Truthfully, I love IPA and it doesn't bother me to hear craft brewers using these new terms to get another IPA out there. Why are they doing it? IPA is the fastest growing craft beer style.  So why do they call a beer "Black IPA" instead of "American Black ale" or "Session IPA" instead of "Extra hoppy American Pale Ale"? Because IPA is what is selling the best. Craft brewers love to make beer, but they have to sell it. Homebrewers just get to do the making part. Successful marketing is a huge part of a successful craft beer business, and having a new IPA is what is popular right now. So really, the definition of IPA has changed. IPA doesn't actually mean "India Pale Ale" anymore. It just means "IPA" - which is shorthand for a beer that is extra hoppy.

For all of us beer nerds who have dog-eared copies of Mitch Steele's IPA book and have made historical IPA recipes (I am one of them), there are 10 more young craft beer drinkers who are just getting introduced to beer. For them, IPA is a flavorful new thing that tastes nothing like Coors Light. They can go into a bar or a brewpub or the grocery store and find an IPA and know that it is going to be different and exciting to drink. Sierra Nevada Pale Ale and Black Butte Porter were the beers that got me into craft beer 20 years ago, and IPA is what is getting new beer drinkers into craft beer now.

That's a re-purposed stainless steel milk transport can.

you mean like this?

I guess you need to drill a 12mm hole in the lid for the air lock.

Beer Recipes / Re: An ale that tastes like a lger?
« on: June 01, 2014, 09:22:02 PM »
[quote author=erockrph link=topic=19471.msg248169#msg248169 date=1401679129

You can certainly brew a lager-type ale, but it's still going to taste like an ale. Although lager yeasts are noted for clean fermentations, they still have a distinct flavor profile.

Agreed. Lager and Ale yeast just taste different. You can have a "clean" ferment from either one and they will give a different flavor profile. If you want something to taste like a lager, use a lager yeast and ferment it at the right temperature. If you want to brew a beer with an ale yeast but you want to hide some of the ale features, use wy1056 or an equivalent and start fermentation around 60 degrees. It won't taste like a lager, but it will hide some ale-like qualities.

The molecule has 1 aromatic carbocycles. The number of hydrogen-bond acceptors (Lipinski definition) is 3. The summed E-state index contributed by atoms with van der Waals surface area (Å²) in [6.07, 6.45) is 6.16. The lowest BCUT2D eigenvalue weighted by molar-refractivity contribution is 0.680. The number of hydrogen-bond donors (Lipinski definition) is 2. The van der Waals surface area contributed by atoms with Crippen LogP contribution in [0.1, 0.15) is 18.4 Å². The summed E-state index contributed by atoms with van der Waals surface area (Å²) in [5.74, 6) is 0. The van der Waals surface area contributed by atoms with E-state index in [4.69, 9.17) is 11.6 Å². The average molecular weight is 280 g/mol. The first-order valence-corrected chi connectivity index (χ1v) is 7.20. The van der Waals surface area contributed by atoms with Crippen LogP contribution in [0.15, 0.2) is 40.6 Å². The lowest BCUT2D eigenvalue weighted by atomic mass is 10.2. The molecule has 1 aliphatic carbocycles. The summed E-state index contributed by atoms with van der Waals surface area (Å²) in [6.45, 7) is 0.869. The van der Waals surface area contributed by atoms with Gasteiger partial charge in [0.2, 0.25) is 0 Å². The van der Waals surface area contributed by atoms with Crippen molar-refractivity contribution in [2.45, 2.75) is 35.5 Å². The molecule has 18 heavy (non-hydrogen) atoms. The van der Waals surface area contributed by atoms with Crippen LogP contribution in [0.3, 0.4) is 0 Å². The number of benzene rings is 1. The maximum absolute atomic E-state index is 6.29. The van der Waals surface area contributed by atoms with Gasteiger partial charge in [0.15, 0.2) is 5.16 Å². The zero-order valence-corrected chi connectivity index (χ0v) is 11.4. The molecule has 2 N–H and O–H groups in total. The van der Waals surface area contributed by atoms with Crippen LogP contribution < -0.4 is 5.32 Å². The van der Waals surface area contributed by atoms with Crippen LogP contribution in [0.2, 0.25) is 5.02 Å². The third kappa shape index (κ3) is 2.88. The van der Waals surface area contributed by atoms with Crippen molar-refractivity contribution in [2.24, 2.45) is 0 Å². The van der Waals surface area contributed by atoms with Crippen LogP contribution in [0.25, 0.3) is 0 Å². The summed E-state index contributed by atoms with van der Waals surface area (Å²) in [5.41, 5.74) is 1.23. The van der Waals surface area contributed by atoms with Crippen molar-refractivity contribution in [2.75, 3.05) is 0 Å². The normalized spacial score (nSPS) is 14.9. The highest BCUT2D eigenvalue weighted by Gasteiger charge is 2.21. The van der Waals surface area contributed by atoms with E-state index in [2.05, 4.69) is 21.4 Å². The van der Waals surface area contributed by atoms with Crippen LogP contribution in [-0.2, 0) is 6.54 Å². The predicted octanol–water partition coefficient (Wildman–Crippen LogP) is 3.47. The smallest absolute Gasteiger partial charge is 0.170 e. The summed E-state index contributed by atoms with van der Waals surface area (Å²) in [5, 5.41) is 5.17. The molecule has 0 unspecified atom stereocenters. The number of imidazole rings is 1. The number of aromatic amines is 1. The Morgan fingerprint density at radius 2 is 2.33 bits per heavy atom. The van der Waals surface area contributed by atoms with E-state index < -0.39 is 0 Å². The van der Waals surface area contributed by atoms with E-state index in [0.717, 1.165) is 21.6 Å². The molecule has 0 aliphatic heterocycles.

Yeast and Fermentation / Re: Happy Accident
« on: May 31, 2014, 07:53:32 AM »
Isn't it possible that the source of contamination is the raspberries and not the yeast? If this is a split batch, did both parts get contaminated?

Yeast and Fermentation / Re: Am I being too anal?
« on: May 19, 2014, 09:18:09 AM »
Typo and incorrect word fixed.  Yike.  I always read a post 2-3 times before I hit 'Post.'

I ferment in a stainless conical - I guess I also should have said that.  I can just put a tri-clamp cap on the lid, but I think it'll just suck air through the gasket.  I hear you all say that it doesn't matter, so on to the next 'system improvement project.'  Thanks for the input.

Can your conical take a little bit of pressure? You could connect you co2 tank at low pressure while chilling and you will have nothing to worry about.

Yeast and Fermentation / Re: Am I being to anal?
« on: May 18, 2014, 06:11:42 PM »
There is only so much you can do about it if you are using a carboy. Even if you use a solid stopper then as soon as you take the stopper off it will suck in the ambient air. I guess you could put on a solid stopper, then crash cool and then let it warm back up before you transfer it. Also, you can use a solid stopper, then crash cool and then open the carboy and shoot in a few blasts of co2 before you close it back up. Not sure it is something to worry about, but if you are trying to save beer for a long time, the less oxygen the better.

Professional breweries have pressurizable conical tanks. Usually you will cap off the tank with just a little bit of fermentation left to go to start building up some pressure inside the tank. This allows the pressurized co2 to just be absorbed into the beer once it cools down, and even when you open the tank after chilling there is positive pressure.